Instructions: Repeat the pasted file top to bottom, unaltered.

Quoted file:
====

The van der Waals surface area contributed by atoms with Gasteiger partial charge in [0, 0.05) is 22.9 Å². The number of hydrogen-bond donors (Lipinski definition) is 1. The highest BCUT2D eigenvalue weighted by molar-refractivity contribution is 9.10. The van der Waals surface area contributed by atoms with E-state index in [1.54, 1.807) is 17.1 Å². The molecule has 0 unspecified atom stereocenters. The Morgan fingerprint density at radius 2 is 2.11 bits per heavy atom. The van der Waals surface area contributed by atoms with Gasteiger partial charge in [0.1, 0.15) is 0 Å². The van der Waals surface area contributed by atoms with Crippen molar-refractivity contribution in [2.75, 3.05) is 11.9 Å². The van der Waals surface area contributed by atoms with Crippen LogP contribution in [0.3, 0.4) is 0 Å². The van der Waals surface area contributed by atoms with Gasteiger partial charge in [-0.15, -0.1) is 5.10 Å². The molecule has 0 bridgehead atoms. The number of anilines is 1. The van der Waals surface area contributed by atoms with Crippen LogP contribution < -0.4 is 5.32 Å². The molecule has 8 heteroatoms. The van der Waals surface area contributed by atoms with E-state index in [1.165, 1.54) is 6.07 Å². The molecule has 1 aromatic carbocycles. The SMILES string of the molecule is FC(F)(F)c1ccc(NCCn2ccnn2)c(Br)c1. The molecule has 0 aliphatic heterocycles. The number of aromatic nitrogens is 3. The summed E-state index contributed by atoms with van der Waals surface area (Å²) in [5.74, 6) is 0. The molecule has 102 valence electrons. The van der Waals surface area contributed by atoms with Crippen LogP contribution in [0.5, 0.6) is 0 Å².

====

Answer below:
The van der Waals surface area contributed by atoms with Gasteiger partial charge in [0, 0.05) is 22.9 Å². The number of hydrogen-bond donors (Lipinski definition) is 1. The highest BCUT2D eigenvalue weighted by molar-refractivity contribution is 9.10. The van der Waals surface area contributed by atoms with E-state index in [1.54, 1.807) is 17.1 Å². The molecule has 0 unspecified atom stereocenters. The Morgan fingerprint density at radius 2 is 2.11 bits per heavy atom. The van der Waals surface area contributed by atoms with Gasteiger partial charge in [0.1, 0.15) is 0 Å². The van der Waals surface area contributed by atoms with Crippen molar-refractivity contribution in [2.75, 3.05) is 11.9 Å². The van der Waals surface area contributed by atoms with Crippen LogP contribution in [0.3, 0.4) is 0 Å². The van der Waals surface area contributed by atoms with Gasteiger partial charge in [-0.15, -0.1) is 5.10 Å². The molecule has 0 bridgehead atoms. The number of anilines is 1. The van der Waals surface area contributed by atoms with Crippen LogP contribution < -0.4 is 5.32 Å². The molecule has 8 heteroatoms. The van der Waals surface area contributed by atoms with E-state index in [1.165, 1.54) is 6.07 Å². The molecule has 1 aromatic carbocycles. The SMILES string of the molecule is FC(F)(F)c1ccc(NCCn2ccnn2)c(Br)c1. The molecule has 0 aliphatic heterocycles. The number of aromatic nitrogens is 3. The summed E-state index contributed by atoms with van der Waals surface area (Å²) in [5.74, 6) is 0. The molecule has 102 valence electrons. The van der Waals surface area contributed by atoms with Crippen LogP contribution in [0.5, 0.6) is 0 Å².